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Change Brings Change

Nothing stays the same. Some of you will remember and even miss the days of what was. Remember screen test patterns *  the fall of the innovative company, General Magic * the magic of hit toy, Teddy Ruxpin * no more Friday night rush to Blockbuster Video *  the love of the video game arcade * the hilarity of Celebrity Death Match * the intrigue of the cartoon, Jonny Quest * the wonder and excitement of going into a magic store * or having ice cream in NYC at the long gone ritzy and elegant NYC ice cream parlor, Rumplemayer’s, *  the lessons of Fractured Fairy Tales, and the teachings of School House Rock * the breakthrough of cassette tapes and the frustration of finding your song on an 8 track * the challenge of finding stored computer files on cassettes and floppy discs * the disappointment of Al Capone’s vault and new Coke * the loss of childhood candy with real sugar and real ingredients without fillers and fake stuff, corn sweetener or xylitol, sorbitol, or dyes * when there was no Web access and you actually talked to librarians and experts on the phone or by mail * when you typed code of computer language out of a book to develop a game with very limited features for hours only to have to retype it again, because you missed a comma or a character—making for retyping of hours of editing * only having access to music and pictures to what you bought in the Record Bar or Tower Records and pictures that you took on your disc camera or instant Polaroid * when disco died and country was cool and real * remembering television stations signing off at night to end their day of broadcasting and there were only 3 stations to choose from because cable wasn’t created * books were treasured, revered, and read as a choice of education and entertainment but they didn’t rival television because many of the books were better than lots of the programming * when radio preceded television (I was too young) but I do remember listening to years of American Top 40 with Casey Kasem and hours of radio, both day and late into the night * a small handheld Sony portable television made television viewing mobile * when people met in the classified ads * when infomercials were new and Mr. Microphone and the Pocket Fisherman reeled you in.

Like flowers!

Change is inevitable. From my experience, people with Parkinson’s disease are not wild about change. I am not big on change, but I try to embrace innovations and new technology, as best as I can. Some changes are easier than others. Flexibility and resilience can go a long way with Parkinson’s. Life has changed in a rapid and dramatic manner. Our lives will change as will the rules of how we interact with the world and those close to us. For the foreseeable future, we must envision the welfare of others and see that we mask ourselves to prevent the spread of the contagion and minimize danger to those at risk.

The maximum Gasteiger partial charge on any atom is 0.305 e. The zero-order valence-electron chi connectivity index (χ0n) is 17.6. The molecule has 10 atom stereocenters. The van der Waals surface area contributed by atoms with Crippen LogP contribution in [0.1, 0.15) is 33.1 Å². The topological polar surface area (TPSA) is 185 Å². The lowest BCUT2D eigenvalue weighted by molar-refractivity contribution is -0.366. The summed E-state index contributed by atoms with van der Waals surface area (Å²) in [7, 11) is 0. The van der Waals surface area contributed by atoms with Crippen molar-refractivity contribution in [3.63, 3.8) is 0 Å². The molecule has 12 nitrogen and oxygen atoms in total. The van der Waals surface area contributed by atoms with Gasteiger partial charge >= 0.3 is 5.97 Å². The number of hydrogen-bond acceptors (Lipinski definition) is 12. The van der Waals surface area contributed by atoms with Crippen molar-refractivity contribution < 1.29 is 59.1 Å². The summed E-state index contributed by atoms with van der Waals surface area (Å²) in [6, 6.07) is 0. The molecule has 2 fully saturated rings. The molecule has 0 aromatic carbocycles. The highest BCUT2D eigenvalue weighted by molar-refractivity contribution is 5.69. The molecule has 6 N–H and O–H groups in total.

10 Medical Questions To Ponder – I Think

1. Why isn’t there a National CareGiver’s Appreciation Day?

2. Why isn’t there a day devoted to remembering friends and loved ones who have left us?

3. Why do we (the USA as a culture) shy away from the ill, the frail, and elderly, when they need the assistance the most?

4. Why don’t we educate students in high schools, colleges, or even younger kids with classes on illnesses and illness sensitivity training?

5. Don’t the ill and disabled have even more to teach than the healthy person, because they live with an even greater challenge than those of us living with a fully functional body?

6. Shouldn’t caregivers and carepartners receive a stipend or tax break for all that they do to take care of their loved ones plus keep them out of hospitals and nursing homes?

7. Why can’t we have a more progressive healthcare and insurance system that rewards proper nutrition and self-care with lower doctor bills and reduced insurance rates?

8. When are doctors going to come around and finally embrace complimentary therapies instead of the old cliché response, “Well, you can do it as long it doesn’t do any harm, I suppose.”?

9. Are we ever going to hear a doctor admit that he/she was ever wrong or made a mistake?

10. When is the medical community going to stop treating people with illnesses as someone who is incapable of making choices or knowledge of their own condition? Who is more knowledgeable of  illness, the person living with it on a daily basis, or the doctor trying to treat and maybe even cure it?

I would love to know what you think! Please send your comments and don’t forget to subscribe to get new postings, if you like my blog. I am happy to announce that Twitter account will be active in the next day or so, so please follow me on Twitter very soon!

Thanks for reading!

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